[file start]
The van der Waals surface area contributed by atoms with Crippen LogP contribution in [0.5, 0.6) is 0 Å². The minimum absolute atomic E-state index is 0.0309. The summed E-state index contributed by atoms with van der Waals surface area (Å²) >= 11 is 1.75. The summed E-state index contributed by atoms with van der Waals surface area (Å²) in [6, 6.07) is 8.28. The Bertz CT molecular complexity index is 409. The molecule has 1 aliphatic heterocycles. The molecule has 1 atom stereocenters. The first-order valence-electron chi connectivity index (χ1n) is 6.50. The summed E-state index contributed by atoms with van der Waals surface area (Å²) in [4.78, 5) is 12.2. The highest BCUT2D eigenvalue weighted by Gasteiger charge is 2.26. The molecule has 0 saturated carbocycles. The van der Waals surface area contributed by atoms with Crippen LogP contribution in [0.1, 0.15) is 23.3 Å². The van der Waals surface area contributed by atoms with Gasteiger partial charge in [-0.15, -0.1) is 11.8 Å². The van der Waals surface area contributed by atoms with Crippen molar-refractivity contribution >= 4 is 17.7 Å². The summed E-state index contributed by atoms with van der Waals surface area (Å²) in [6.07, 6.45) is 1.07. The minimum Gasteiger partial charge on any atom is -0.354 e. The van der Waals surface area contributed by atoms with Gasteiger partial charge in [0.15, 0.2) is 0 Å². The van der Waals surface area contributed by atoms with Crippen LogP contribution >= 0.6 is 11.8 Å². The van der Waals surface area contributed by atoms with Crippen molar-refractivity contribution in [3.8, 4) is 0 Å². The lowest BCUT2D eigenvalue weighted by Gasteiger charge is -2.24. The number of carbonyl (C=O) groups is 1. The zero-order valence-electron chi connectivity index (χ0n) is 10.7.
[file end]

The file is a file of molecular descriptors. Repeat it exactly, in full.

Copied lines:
The van der Waals surface area contributed by atoms with Crippen LogP contribution in [0.5, 0.6) is 0 Å². The minimum absolute atomic E-state index is 0.0309. The summed E-state index contributed by atoms with van der Waals surface area (Å²) >= 11 is 1.75. The summed E-state index contributed by atoms with van der Waals surface area (Å²) in [6, 6.07) is 8.28. The Bertz CT molecular complexity index is 409. The molecule has 1 aliphatic heterocycles. The molecule has 1 atom stereocenters. The first-order valence-electron chi connectivity index (χ1n) is 6.50. The summed E-state index contributed by atoms with van der Waals surface area (Å²) in [4.78, 5) is 12.2. The highest BCUT2D eigenvalue weighted by Gasteiger charge is 2.26. The molecule has 0 saturated carbocycles. The van der Waals surface area contributed by atoms with Crippen LogP contribution in [0.1, 0.15) is 23.3 Å². The van der Waals surface area contributed by atoms with Gasteiger partial charge in [-0.15, -0.1) is 11.8 Å². The van der Waals surface area contributed by atoms with Crippen molar-refractivity contribution >= 4 is 17.7 Å². The summed E-state index contributed by atoms with van der Waals surface area (Å²) in [6.07, 6.45) is 1.07. The minimum Gasteiger partial charge on any atom is -0.354 e. The van der Waals surface area contributed by atoms with Gasteiger partial charge in [0.15, 0.2) is 0 Å². The van der Waals surface area contributed by atoms with Crippen LogP contribution >= 0.6 is 11.8 Å². The van der Waals surface area contributed by atoms with Crippen molar-refractivity contribution in [3.8, 4) is 0 Å². The lowest BCUT2D eigenvalue weighted by Gasteiger charge is -2.24. The number of carbonyl (C=O) groups is 1. The zero-order valence-electron chi connectivity index (χ0n) is 10.7.